30 Sep Hybrid Program Allows Vet Tech Students to Work and Study Simultaneously
By Andrea Foley, DVM, Veterinary Technician Program Director and Attending Veterinarian, Madison Area Technical College; and Sabrina Freter, CVT, BAS, Veterinary Technician Instructor, Madison Area Technical College
Like many other states, Wisconsin is experiencing a shortage of Certified Veterinary Technicians. Data from Wisconsin TechConnect, a website that matches technical college students with employers, reported more than 135 full-time and over 50 part-time openings between September 2018 and June 2019.
To address the problem, Madison Area Technical College (Madison College) developed a part-time, year-round, flexible option for veterinary assistants currently working 20 hours or more per week in a veterinary clinic. Students can complete the program in two-and-a-half years.
In the Veterinary Technician Hybrid Program, students take lecture courses online and complete their American Veterinary Medical Association (AVMA) essential skills either at the clinic where they work, at Madison College or at a predetermined location.
Core hybrid and online courses are offered in a sequence; each course builds on prior material. Students have the opportunity to earn Credit for Prior Learning (CPL) for five core courses while working in a veterinary clinical setting. Tuition is reduced for CPL courses and students are assessed by exams, portfolios and/or face-to-face skills evaluations.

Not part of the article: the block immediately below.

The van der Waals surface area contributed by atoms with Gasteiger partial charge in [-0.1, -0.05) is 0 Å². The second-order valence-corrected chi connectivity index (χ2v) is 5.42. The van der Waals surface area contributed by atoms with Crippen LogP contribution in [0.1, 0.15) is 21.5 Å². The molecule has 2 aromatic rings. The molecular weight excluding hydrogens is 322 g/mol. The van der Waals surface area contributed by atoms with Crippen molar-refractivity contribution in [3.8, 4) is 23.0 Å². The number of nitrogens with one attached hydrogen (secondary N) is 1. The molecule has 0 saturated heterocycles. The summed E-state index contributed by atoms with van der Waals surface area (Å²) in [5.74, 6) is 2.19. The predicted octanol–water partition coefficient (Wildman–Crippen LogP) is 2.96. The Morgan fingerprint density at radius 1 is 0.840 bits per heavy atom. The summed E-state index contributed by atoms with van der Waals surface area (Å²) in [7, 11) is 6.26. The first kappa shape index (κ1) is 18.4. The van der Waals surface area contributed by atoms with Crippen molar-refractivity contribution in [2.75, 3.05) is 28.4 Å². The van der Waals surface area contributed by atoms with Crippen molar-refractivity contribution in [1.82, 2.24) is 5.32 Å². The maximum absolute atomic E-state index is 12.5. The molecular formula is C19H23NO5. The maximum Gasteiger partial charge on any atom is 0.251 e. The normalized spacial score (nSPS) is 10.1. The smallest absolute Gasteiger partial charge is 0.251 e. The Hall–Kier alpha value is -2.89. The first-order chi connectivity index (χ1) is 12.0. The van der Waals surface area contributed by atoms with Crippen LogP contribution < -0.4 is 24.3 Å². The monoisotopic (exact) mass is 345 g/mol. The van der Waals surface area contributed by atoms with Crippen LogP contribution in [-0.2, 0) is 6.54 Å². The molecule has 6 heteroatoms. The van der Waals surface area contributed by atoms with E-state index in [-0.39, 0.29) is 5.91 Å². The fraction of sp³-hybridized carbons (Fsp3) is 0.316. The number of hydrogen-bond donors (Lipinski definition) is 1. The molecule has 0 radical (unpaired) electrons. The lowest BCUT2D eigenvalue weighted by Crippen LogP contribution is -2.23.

All associate degree courses are offered through online and hybrid format with the exception of two general education courses:
• Principles of Animal Biology or Zoology (4 credits)
• General, Organic & Biological Chemistry (5 credits)
These courses, along with any required general education courses, may be taken at another institution, provided they meet the transfer requirements for Madison College. In order to progress through the course sequence, it is highly recommended that students take college biology and chemistry before starting the core Vet Tech courses in the online and hybrid modalities. Another option is to complete these courses before or during the first semester of the hybrid program.
Hands-On Learning Labs
Core hybrid course labs are located on and off campus and occur roughly four to six times per semester. Fewer hybrid labs throughout each semester reduces travel time for students.
The hybrid student’s primary work duties must include animal contact and handling. A credentialed veterinary technician and/or DVM serves as a mentor to the student and aids in the honing of the essential AVMA skills.
Upon completion and graduation from the program, students are ready to take the Veterinary Technician National Exam (VTNE).
Madison College started another cohort this fall. The program is limited to 16 students for each start.
For more information about the Veterinary Technician Hybrid Program, visit madisoncollege.edu/program/veterinary-technician or contact Andrea Foley at AMFoley1@madisoncollege.edu or Sabrina Freter at SFreter@madisoncollege.edu.